Not getting enough done at work? Maybe you should start your workday later in the morning.
A recent study from the University of Pennsylvania Perelman School of Medicine found that people who get to the office early often sacrifice sleep for work, and chronic sleep loss can contribute to a drop in productivity.
“The primary activity people trade for sleep is work,” says Andrea Spaeth, one of the researchers on the study. Analyzing data from the American Time Use Survey, she and her colleagues found that for every hour a person delays the start of their workday, his or her sleep time increases by 20 minutes. Early birds–those who start work at or before 6 a.m.–average just six hours a night, while those who start between 9 a.m. and 10 a.m. get an average of seven hours of sleep each night.
For optimal health, productivity and alertness, the American Academy of Sleep Medicine recommends that adults get between seven and nine hours. Unfortunately about a third of us get six hours or less each night, according to the Centers for Disease Control and Prevention.
While you may not be able to change your work hours or workload, there are things you can do to get more sleep at night, says Spaeth.
Spaeth says she and fellow researchers were surprised to discover that short sleepers don’t watch less TV than normal sleepers; they just watch it later.
“They’re getting home from work later, and instead of going to bed at a decent time, they stay up to watch shows,” Spaeth says. “This further cuts into sleep time.”
The quickest way to get more sleep in your day is to reduce your television viewing, she says, but turn it off an hour before bed. Studies have found that the blue light emitted by electronics–even e-readers–disrupts the body’s circadian clock and hinders sleep quality.
Allowing employees to arrive at work later would promote sleep, says Spaeth. Companies such as Google and Microsoft let employees choose their start time within certain parameters, and research has shown that flexible work practices lead to increased productivity, higher job satisfaction, and decreased turnover rates.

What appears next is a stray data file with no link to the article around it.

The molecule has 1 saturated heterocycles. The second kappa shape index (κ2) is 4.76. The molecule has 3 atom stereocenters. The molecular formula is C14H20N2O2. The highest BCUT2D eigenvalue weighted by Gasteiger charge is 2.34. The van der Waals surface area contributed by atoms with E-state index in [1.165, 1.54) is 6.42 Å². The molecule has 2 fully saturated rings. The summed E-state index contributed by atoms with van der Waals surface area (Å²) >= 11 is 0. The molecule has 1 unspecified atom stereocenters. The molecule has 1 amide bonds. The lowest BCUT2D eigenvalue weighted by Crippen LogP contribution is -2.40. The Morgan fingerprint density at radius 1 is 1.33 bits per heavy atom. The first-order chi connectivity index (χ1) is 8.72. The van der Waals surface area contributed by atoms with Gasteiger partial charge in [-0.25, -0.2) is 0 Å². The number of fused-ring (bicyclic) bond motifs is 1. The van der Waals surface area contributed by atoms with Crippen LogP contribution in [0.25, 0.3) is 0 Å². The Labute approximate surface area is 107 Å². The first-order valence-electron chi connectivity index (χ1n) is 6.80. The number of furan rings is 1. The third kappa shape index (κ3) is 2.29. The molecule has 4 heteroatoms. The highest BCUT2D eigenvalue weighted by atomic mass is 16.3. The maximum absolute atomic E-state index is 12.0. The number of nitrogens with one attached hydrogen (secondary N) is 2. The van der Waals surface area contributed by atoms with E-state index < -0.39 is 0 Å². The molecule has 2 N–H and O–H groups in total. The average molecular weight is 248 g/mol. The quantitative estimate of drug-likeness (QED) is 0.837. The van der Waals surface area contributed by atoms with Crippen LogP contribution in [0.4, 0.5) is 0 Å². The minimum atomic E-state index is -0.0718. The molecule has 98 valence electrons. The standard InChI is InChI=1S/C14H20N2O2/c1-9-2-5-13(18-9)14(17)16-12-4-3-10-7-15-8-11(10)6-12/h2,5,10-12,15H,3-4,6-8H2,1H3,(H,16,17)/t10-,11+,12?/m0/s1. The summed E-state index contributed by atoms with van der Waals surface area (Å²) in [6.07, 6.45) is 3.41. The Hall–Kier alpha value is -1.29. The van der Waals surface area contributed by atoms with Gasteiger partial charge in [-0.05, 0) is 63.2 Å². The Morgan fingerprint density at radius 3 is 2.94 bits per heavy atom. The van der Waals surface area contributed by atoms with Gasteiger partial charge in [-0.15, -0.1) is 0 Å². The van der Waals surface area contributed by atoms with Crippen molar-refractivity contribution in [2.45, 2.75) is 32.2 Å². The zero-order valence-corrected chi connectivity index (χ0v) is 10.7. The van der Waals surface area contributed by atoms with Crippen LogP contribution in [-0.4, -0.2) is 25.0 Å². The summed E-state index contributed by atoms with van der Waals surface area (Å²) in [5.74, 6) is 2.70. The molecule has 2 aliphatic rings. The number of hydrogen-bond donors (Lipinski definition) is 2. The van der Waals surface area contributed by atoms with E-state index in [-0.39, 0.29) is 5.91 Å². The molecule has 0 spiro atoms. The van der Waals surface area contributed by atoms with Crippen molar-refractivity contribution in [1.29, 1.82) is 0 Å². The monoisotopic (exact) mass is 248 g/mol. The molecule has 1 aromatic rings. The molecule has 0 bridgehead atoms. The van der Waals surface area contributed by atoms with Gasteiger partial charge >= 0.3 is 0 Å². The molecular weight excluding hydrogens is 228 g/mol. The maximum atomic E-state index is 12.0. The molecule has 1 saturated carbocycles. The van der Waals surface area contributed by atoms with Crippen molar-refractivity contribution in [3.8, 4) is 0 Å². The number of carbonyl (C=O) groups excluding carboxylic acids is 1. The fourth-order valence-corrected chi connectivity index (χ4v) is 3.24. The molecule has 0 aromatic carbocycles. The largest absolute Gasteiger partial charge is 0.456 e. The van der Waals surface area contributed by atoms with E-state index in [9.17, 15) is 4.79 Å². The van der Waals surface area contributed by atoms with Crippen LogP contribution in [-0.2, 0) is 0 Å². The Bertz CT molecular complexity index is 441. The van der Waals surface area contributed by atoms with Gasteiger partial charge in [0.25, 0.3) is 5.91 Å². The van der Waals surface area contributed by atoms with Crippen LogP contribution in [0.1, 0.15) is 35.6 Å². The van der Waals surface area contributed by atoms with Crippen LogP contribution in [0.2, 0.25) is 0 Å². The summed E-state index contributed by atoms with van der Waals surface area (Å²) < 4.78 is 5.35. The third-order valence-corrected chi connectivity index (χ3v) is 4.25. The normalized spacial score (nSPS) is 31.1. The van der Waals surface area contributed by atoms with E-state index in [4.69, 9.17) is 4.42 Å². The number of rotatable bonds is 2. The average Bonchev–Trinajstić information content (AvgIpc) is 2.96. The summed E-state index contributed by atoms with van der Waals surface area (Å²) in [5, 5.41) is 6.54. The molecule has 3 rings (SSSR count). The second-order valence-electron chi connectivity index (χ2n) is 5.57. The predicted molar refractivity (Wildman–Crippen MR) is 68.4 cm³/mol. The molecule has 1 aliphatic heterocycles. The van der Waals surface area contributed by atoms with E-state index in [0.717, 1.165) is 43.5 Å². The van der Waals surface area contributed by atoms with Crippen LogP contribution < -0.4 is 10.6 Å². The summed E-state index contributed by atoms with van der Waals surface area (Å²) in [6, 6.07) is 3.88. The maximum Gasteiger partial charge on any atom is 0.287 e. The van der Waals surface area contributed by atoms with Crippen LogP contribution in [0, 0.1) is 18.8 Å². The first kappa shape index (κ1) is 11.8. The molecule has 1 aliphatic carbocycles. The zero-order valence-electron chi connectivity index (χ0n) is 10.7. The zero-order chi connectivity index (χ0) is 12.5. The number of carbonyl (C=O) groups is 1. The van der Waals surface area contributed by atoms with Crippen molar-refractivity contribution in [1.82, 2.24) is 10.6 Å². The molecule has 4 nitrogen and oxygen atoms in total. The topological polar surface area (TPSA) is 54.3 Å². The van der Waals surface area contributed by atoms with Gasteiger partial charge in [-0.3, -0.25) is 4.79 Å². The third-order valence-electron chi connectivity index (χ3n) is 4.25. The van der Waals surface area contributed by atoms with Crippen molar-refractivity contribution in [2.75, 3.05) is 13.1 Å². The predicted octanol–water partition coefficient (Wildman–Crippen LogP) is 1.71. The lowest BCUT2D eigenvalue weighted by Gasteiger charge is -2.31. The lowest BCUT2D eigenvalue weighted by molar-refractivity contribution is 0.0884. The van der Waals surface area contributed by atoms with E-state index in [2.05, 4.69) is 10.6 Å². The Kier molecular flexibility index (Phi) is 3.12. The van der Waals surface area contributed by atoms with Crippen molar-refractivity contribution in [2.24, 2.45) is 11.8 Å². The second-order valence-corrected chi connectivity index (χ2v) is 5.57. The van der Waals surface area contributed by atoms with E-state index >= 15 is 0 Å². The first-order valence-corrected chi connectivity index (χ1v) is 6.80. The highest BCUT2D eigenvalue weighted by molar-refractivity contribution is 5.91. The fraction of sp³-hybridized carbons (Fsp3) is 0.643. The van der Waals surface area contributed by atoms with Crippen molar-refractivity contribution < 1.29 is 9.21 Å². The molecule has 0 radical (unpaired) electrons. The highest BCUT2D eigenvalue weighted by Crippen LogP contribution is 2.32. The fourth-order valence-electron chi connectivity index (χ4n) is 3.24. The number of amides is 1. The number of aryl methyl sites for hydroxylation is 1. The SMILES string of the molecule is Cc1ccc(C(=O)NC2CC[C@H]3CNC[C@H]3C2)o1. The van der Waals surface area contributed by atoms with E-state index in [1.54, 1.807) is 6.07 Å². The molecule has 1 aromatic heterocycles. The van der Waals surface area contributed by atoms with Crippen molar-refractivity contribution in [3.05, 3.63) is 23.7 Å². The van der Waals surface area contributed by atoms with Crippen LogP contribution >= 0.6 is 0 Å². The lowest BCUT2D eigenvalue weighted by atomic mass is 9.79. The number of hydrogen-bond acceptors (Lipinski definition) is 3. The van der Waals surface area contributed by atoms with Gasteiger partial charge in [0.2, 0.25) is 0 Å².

A later start would also be good for students. In September 2014, the American Academy of Pediatrics (AAP) recommended that middle and high schools delay the start of class to 8:30 a.m. or later, which better fit the biological sleep rhythms of adolescents. Teens who don’t get enough sleep have an increased risk of automobile accidents and a decline in academic performance.
Those who start their commute early in the morning also sleep less. The study found that short sleepers’ travel pattern peaks at 7 a.m. and 5 p.m.
“People with long commute are basically extending their workday and cutting into their sleep time,” says Spaeth. She suggests moving closer to work whenever possible to cut down on the time needed to travel to and from the office.
A study by the UK’s Office for National Statistics found that commuters are more likely to be anxious, dissatisfied and have the sense that their daily activities lack meaning than those who don’t have to travel to work. And each additional minute of commuting made people feel slightly worse up to a certain point; once a commute hit three hours, the negative effects dropped off.
Spaeth says traffic and a long commute take less of a toll when workers take public transportation. In fact, a study from the University of East Anglia in the United Kingdom found that taking public transport makes people happier and helps them to sleep better. Car commuters were 13% more likely to feel they were under constant strain or unable to concentrate.
“You might think that things like disruption to services or crowds of commuters might have been a cause of considerable stress. But as buses or trains also give people time to relax, read, socialize, and there is usually an associated walk to the bus stop or railway station, it appears to cheer people up,” said the study’s lead researcher Adam Martin.